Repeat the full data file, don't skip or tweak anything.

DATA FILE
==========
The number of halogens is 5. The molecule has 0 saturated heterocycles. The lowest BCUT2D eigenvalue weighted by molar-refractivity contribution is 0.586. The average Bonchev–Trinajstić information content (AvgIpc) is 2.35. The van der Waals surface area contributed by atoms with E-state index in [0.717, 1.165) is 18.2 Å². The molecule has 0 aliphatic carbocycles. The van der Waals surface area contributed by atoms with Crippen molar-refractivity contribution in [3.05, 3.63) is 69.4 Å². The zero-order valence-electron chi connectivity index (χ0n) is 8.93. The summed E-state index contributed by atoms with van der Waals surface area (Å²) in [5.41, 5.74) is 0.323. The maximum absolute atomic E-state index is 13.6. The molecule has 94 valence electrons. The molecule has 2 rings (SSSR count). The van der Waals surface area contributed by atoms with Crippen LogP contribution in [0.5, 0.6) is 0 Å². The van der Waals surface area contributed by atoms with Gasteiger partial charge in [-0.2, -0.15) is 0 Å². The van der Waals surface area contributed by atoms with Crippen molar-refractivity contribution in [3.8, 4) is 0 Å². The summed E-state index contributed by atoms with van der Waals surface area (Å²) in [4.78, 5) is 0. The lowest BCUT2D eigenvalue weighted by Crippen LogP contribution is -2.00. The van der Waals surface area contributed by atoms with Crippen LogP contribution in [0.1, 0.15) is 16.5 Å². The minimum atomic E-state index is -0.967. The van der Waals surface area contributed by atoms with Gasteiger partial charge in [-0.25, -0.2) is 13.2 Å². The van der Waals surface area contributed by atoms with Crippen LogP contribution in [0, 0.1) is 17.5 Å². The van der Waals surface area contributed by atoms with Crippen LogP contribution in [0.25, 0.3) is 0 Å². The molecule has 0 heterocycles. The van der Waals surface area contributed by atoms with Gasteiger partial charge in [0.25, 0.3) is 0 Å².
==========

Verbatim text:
The number of halogens is 5. The molecule has 0 saturated heterocycles. The lowest BCUT2D eigenvalue weighted by molar-refractivity contribution is 0.586. The average Bonchev–Trinajstić information content (AvgIpc) is 2.35. The van der Waals surface area contributed by atoms with E-state index in [0.717, 1.165) is 18.2 Å². The molecule has 0 aliphatic carbocycles. The van der Waals surface area contributed by atoms with Crippen molar-refractivity contribution in [3.05, 3.63) is 69.4 Å². The zero-order valence-electron chi connectivity index (χ0n) is 8.93. The summed E-state index contributed by atoms with van der Waals surface area (Å²) in [5.41, 5.74) is 0.323. The maximum absolute atomic E-state index is 13.6. The molecule has 94 valence electrons. The molecule has 2 rings (SSSR count). The van der Waals surface area contributed by atoms with Crippen LogP contribution in [0.5, 0.6) is 0 Å². The van der Waals surface area contributed by atoms with Gasteiger partial charge in [-0.2, -0.15) is 0 Å². The van der Waals surface area contributed by atoms with Crippen molar-refractivity contribution in [3.8, 4) is 0 Å². The summed E-state index contributed by atoms with van der Waals surface area (Å²) in [4.78, 5) is 0. The lowest BCUT2D eigenvalue weighted by Crippen LogP contribution is -2.00. The van der Waals surface area contributed by atoms with Crippen LogP contribution in [0.1, 0.15) is 16.5 Å². The minimum atomic E-state index is -0.967. The van der Waals surface area contributed by atoms with Gasteiger partial charge in [-0.25, -0.2) is 13.2 Å². The van der Waals surface area contributed by atoms with Crippen LogP contribution in [0, 0.1) is 17.5 Å². The van der Waals surface area contributed by atoms with Crippen LogP contribution in [0.25, 0.3) is 0 Å². The molecule has 0 heterocycles. The van der Waals surface area contributed by atoms with Gasteiger partial charge in [0.25, 0.3) is 0 Å².